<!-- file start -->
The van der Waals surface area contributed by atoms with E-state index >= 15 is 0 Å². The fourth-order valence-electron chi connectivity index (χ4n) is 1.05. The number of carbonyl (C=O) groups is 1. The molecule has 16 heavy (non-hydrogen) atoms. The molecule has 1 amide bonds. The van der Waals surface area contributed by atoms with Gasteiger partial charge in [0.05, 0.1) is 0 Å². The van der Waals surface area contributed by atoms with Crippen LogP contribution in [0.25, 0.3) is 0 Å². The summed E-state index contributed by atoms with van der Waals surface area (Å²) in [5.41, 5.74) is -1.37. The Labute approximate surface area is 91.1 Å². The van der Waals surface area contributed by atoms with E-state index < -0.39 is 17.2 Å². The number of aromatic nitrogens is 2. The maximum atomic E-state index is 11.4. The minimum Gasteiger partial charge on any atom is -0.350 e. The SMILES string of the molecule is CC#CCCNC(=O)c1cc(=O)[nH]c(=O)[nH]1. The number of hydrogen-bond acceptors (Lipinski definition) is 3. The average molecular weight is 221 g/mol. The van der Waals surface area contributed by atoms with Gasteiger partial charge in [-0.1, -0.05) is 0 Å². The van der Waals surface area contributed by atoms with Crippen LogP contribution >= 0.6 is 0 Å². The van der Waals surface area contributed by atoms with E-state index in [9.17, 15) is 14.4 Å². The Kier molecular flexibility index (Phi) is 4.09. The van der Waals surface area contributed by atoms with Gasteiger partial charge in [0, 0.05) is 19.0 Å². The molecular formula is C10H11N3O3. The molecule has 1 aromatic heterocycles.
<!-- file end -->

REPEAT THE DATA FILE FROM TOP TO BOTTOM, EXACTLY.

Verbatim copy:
The van der Waals surface area contributed by atoms with E-state index >= 15 is 0 Å². The fourth-order valence-electron chi connectivity index (χ4n) is 1.05. The number of carbonyl (C=O) groups is 1. The molecule has 16 heavy (non-hydrogen) atoms. The molecule has 1 amide bonds. The van der Waals surface area contributed by atoms with Gasteiger partial charge in [0.05, 0.1) is 0 Å². The van der Waals surface area contributed by atoms with Crippen LogP contribution in [0.25, 0.3) is 0 Å². The summed E-state index contributed by atoms with van der Waals surface area (Å²) in [5.41, 5.74) is -1.37. The Labute approximate surface area is 91.1 Å². The van der Waals surface area contributed by atoms with E-state index < -0.39 is 17.2 Å². The number of aromatic nitrogens is 2. The maximum atomic E-state index is 11.4. The minimum Gasteiger partial charge on any atom is -0.350 e. The SMILES string of the molecule is CC#CCCNC(=O)c1cc(=O)[nH]c(=O)[nH]1. The number of hydrogen-bond acceptors (Lipinski definition) is 3. The average molecular weight is 221 g/mol. The van der Waals surface area contributed by atoms with Gasteiger partial charge in [-0.1, -0.05) is 0 Å². The van der Waals surface area contributed by atoms with Crippen LogP contribution >= 0.6 is 0 Å². The van der Waals surface area contributed by atoms with E-state index in [9.17, 15) is 14.4 Å². The Kier molecular flexibility index (Phi) is 4.09. The van der Waals surface area contributed by atoms with Gasteiger partial charge in [0, 0.05) is 19.0 Å². The molecular formula is C10H11N3O3. The molecule has 1 aromatic heterocycles.